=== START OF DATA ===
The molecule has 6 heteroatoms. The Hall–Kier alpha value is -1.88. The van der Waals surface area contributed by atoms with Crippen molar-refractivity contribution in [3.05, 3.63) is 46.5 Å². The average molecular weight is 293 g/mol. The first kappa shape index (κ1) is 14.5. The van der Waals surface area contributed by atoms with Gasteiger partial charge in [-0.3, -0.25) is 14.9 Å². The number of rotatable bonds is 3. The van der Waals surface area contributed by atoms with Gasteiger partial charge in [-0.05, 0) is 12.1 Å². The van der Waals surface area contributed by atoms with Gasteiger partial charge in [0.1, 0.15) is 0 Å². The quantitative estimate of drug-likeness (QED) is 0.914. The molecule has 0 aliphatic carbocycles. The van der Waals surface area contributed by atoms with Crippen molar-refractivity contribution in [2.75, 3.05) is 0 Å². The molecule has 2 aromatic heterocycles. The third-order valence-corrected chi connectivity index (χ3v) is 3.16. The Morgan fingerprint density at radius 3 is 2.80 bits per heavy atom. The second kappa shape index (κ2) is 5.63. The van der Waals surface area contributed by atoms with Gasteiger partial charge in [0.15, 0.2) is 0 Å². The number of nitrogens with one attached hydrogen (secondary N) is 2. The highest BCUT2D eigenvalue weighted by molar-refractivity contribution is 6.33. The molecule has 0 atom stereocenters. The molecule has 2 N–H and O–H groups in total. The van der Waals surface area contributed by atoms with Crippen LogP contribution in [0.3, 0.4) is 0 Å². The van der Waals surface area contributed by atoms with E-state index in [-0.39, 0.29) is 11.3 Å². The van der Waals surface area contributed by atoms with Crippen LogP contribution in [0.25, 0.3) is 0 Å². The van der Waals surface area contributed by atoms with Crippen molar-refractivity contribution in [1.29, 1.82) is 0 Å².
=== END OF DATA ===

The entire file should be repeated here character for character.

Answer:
The molecule has 6 heteroatoms. The Hall–Kier alpha value is -1.88. The van der Waals surface area contributed by atoms with Crippen molar-refractivity contribution in [3.05, 3.63) is 46.5 Å². The average molecular weight is 293 g/mol. The first kappa shape index (κ1) is 14.5. The van der Waals surface area contributed by atoms with Gasteiger partial charge in [-0.3, -0.25) is 14.9 Å². The number of rotatable bonds is 3. The van der Waals surface area contributed by atoms with Gasteiger partial charge in [-0.05, 0) is 12.1 Å². The van der Waals surface area contributed by atoms with Gasteiger partial charge in [0.1, 0.15) is 0 Å². The quantitative estimate of drug-likeness (QED) is 0.914. The molecule has 0 aliphatic carbocycles. The van der Waals surface area contributed by atoms with Crippen molar-refractivity contribution in [2.75, 3.05) is 0 Å². The molecule has 2 aromatic heterocycles. The third-order valence-corrected chi connectivity index (χ3v) is 3.16. The Morgan fingerprint density at radius 3 is 2.80 bits per heavy atom. The second kappa shape index (κ2) is 5.63. The van der Waals surface area contributed by atoms with Gasteiger partial charge in [0.15, 0.2) is 0 Å². The number of nitrogens with one attached hydrogen (secondary N) is 2. The highest BCUT2D eigenvalue weighted by molar-refractivity contribution is 6.33. The molecule has 0 atom stereocenters. The molecule has 2 N–H and O–H groups in total. The van der Waals surface area contributed by atoms with Crippen LogP contribution in [0.3, 0.4) is 0 Å². The van der Waals surface area contributed by atoms with E-state index in [-0.39, 0.29) is 11.3 Å². The van der Waals surface area contributed by atoms with Crippen LogP contribution in [0.25, 0.3) is 0 Å². The van der Waals surface area contributed by atoms with Crippen molar-refractivity contribution in [1.29, 1.82) is 0 Å².